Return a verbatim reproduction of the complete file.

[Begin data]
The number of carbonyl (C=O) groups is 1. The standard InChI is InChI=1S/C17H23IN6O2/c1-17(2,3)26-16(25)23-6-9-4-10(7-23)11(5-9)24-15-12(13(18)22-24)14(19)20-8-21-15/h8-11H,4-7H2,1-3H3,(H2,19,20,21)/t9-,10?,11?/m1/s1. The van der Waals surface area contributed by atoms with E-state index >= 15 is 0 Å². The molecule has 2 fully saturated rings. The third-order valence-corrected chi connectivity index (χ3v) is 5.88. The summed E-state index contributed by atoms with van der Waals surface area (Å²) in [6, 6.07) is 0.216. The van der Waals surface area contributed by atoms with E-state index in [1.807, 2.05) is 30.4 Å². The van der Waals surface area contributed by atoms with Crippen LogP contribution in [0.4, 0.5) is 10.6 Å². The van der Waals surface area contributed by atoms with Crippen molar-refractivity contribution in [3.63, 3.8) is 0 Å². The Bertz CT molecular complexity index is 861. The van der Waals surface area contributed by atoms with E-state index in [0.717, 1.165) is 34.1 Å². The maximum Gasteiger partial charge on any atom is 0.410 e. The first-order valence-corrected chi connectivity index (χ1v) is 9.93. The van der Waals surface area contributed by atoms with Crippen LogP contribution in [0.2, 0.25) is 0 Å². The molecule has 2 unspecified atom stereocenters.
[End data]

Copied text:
The number of carbonyl (C=O) groups is 1. The standard InChI is InChI=1S/C17H23IN6O2/c1-17(2,3)26-16(25)23-6-9-4-10(7-23)11(5-9)24-15-12(13(18)22-24)14(19)20-8-21-15/h8-11H,4-7H2,1-3H3,(H2,19,20,21)/t9-,10?,11?/m1/s1. The van der Waals surface area contributed by atoms with E-state index >= 15 is 0 Å². The molecule has 2 fully saturated rings. The third-order valence-corrected chi connectivity index (χ3v) is 5.88. The summed E-state index contributed by atoms with van der Waals surface area (Å²) in [6, 6.07) is 0.216. The van der Waals surface area contributed by atoms with E-state index in [1.807, 2.05) is 30.4 Å². The van der Waals surface area contributed by atoms with Crippen LogP contribution in [0.4, 0.5) is 10.6 Å². The van der Waals surface area contributed by atoms with Crippen molar-refractivity contribution in [3.63, 3.8) is 0 Å². The Bertz CT molecular complexity index is 861. The van der Waals surface area contributed by atoms with E-state index in [0.717, 1.165) is 34.1 Å². The maximum Gasteiger partial charge on any atom is 0.410 e. The first-order valence-corrected chi connectivity index (χ1v) is 9.93. The van der Waals surface area contributed by atoms with Crippen LogP contribution in [0.2, 0.25) is 0 Å². The molecule has 2 unspecified atom stereocenters.